Despite the problems with evidence the cases demonstrate what I mean with Giga-mapping and it validates the claim that for some designers it is beneficial based on their reporting and responses to the approach. Then I would have to reflect upon these cases and write down and publish my arguments. Then people can discuss it and criticize it and it becomes clear what kind of visualizations and techniques I am talking about and on what kind of literature and practice I base my argument on. This is the type of validation I am asking for and itís the most useful to my mind in design research. It should be very easy and not time consuming at all for you to at least show us with one case what you are talking about.
Here some of the source material www.systemsorienteddesign.net
I was only asking you to show us the experience you base your claim on. Start with showing us how you use mathematics in your book illustrations.
Then: It is very provoking to read you last sentence:
<snip> If the suggestions seem interesting, then it's the role of the reader to do the work to explore the ideas, rather than asking me to create teaching material to do it for them!<snip>
You have very loudly presented us for very strong claims. There is nothing suggestive about your way of presenting your arguments though you claim them to be suggestions in your last email. You present them as true but fail to validate them. It is not unfair to ask for some grounding of these claims. You refuse this and then you say itís our role to explore it? No thank you very much! If you want to be taken seriously you have to do your own homework and demonstrate the validity in you claims. And since it is about design practice you have to demonstrate it through cases. I am very bewildered that this is difficult for you. If there is the slightest hold in your suggestions I would think that you would try it out, practice it yourself and instruct some students to do so? So there should already be at least a few examples to show?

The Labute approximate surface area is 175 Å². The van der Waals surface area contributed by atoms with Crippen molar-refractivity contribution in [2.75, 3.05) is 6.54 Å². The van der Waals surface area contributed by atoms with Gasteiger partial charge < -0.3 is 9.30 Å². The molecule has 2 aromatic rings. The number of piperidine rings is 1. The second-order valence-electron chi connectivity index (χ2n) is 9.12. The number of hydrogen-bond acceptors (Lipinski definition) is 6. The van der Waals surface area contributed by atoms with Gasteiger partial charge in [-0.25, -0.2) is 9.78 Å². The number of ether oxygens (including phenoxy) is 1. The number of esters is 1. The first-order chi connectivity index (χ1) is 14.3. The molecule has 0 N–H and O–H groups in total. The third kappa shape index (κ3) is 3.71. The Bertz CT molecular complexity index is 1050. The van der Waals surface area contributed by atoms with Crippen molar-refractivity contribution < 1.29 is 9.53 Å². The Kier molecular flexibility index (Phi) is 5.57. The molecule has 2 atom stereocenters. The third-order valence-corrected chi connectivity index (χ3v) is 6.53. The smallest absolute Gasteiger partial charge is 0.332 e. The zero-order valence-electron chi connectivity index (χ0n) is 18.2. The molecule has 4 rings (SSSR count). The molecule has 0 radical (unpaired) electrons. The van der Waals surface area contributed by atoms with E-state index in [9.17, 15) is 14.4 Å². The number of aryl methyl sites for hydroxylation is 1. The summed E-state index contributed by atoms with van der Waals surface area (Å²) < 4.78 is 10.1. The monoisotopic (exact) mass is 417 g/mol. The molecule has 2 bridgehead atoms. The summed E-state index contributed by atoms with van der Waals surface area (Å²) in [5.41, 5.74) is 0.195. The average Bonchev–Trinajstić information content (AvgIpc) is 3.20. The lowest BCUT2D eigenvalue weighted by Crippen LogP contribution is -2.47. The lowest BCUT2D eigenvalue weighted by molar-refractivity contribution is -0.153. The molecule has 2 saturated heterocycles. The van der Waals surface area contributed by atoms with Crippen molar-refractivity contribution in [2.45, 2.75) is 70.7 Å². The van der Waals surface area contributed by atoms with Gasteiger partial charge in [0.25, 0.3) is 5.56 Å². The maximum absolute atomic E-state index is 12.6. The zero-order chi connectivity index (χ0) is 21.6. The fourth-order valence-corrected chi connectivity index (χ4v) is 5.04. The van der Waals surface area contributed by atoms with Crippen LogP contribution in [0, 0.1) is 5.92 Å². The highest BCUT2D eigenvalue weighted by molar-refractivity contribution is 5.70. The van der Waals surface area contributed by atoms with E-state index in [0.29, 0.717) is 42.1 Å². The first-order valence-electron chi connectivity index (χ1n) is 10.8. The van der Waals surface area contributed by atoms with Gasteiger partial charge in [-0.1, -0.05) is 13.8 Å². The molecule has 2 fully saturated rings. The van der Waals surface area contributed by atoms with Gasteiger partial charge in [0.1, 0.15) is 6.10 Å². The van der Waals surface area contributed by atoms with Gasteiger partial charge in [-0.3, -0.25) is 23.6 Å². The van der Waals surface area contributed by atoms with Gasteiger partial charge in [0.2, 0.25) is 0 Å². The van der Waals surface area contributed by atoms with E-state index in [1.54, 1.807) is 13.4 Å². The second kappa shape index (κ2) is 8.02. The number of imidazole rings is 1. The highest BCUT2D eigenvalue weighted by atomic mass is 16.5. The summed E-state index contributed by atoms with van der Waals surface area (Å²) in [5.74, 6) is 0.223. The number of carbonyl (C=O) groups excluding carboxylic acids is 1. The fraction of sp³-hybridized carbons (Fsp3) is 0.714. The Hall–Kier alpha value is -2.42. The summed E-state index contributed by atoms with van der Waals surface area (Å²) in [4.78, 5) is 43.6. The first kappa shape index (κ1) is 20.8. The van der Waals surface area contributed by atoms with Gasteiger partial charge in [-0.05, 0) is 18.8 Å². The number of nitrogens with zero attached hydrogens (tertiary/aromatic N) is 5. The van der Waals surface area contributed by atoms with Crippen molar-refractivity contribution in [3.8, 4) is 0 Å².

Before I see anything close to this I regard your claim for falsified and without any value and I dismiss the whole discussion for now.
All the best
Birger Sevaldson (PhD, MNIL)
Professor at Institute of Design
Oslo School of Architecture and Design
Phone (0047) 9118 9544
Berger, however, did not ask a question about theory, he asked for a body
of evidence, I've already pointed to books and papers that contain examples
of maths approaches that appear to apply. To create a body of evidence will
require creating a body of case analysis of different projects analysing
exactly when and how particular mathematical methods were used, or could
have been used and whether this improved the design outputs and outcomes.
That is a substantial undertaking. Berger's post was of the order of 'Prove
everything beyond reasonable doubt in every bit of detail, and only then
should people start thinking about what is proposed. Your position seems to
Ken, I'm not trying to prove what I say is true absolute and fixed in stone.
My own thinking moves on continually and I critique and doubt my own
conclusions. I make suggestions as to how I see the lay of the land for the
future. It's up to anyone to use or not, to engage in discussion about them
or not, take what is offered or not.
If the suggestions seem interesting, then it's the role of the reader to do
the work to explore the ideas, rather than asking me to create teaching
material to do it for them!